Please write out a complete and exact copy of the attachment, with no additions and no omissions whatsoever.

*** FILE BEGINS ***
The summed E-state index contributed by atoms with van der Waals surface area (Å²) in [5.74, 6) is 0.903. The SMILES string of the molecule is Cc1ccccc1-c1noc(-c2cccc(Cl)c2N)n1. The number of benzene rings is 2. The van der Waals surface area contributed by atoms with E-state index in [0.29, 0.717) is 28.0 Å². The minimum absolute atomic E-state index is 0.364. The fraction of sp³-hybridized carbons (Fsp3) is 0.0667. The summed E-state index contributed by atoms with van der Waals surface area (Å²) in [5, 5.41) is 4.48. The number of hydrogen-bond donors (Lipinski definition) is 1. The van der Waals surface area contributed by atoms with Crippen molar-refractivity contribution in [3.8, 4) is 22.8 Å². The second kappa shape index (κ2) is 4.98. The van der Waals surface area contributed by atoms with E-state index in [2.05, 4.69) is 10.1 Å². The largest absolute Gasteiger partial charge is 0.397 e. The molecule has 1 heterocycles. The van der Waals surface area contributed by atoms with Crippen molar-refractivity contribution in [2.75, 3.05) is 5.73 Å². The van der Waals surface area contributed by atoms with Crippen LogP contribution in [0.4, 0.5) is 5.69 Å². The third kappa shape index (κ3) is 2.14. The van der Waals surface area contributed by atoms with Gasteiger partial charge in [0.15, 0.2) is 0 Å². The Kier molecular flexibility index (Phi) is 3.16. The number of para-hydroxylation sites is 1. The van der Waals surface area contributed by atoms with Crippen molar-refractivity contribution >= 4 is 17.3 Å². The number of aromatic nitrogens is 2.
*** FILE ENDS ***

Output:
The summed E-state index contributed by atoms with van der Waals surface area (Å²) in [5.74, 6) is 0.903. The SMILES string of the molecule is Cc1ccccc1-c1noc(-c2cccc(Cl)c2N)n1. The number of benzene rings is 2. The van der Waals surface area contributed by atoms with E-state index in [0.29, 0.717) is 28.0 Å². The minimum absolute atomic E-state index is 0.364. The fraction of sp³-hybridized carbons (Fsp3) is 0.0667. The summed E-state index contributed by atoms with van der Waals surface area (Å²) in [5, 5.41) is 4.48. The number of hydrogen-bond donors (Lipinski definition) is 1. The van der Waals surface area contributed by atoms with Crippen molar-refractivity contribution in [3.8, 4) is 22.8 Å². The second kappa shape index (κ2) is 4.98. The van der Waals surface area contributed by atoms with E-state index in [2.05, 4.69) is 10.1 Å². The largest absolute Gasteiger partial charge is 0.397 e. The molecule has 1 heterocycles. The van der Waals surface area contributed by atoms with Crippen molar-refractivity contribution in [2.75, 3.05) is 5.73 Å². The van der Waals surface area contributed by atoms with Crippen LogP contribution in [0.4, 0.5) is 5.69 Å². The third kappa shape index (κ3) is 2.14. The van der Waals surface area contributed by atoms with Gasteiger partial charge in [0.15, 0.2) is 0 Å². The Kier molecular flexibility index (Phi) is 3.16. The number of para-hydroxylation sites is 1. The van der Waals surface area contributed by atoms with Crippen molar-refractivity contribution >= 4 is 17.3 Å². The number of aromatic nitrogens is 2.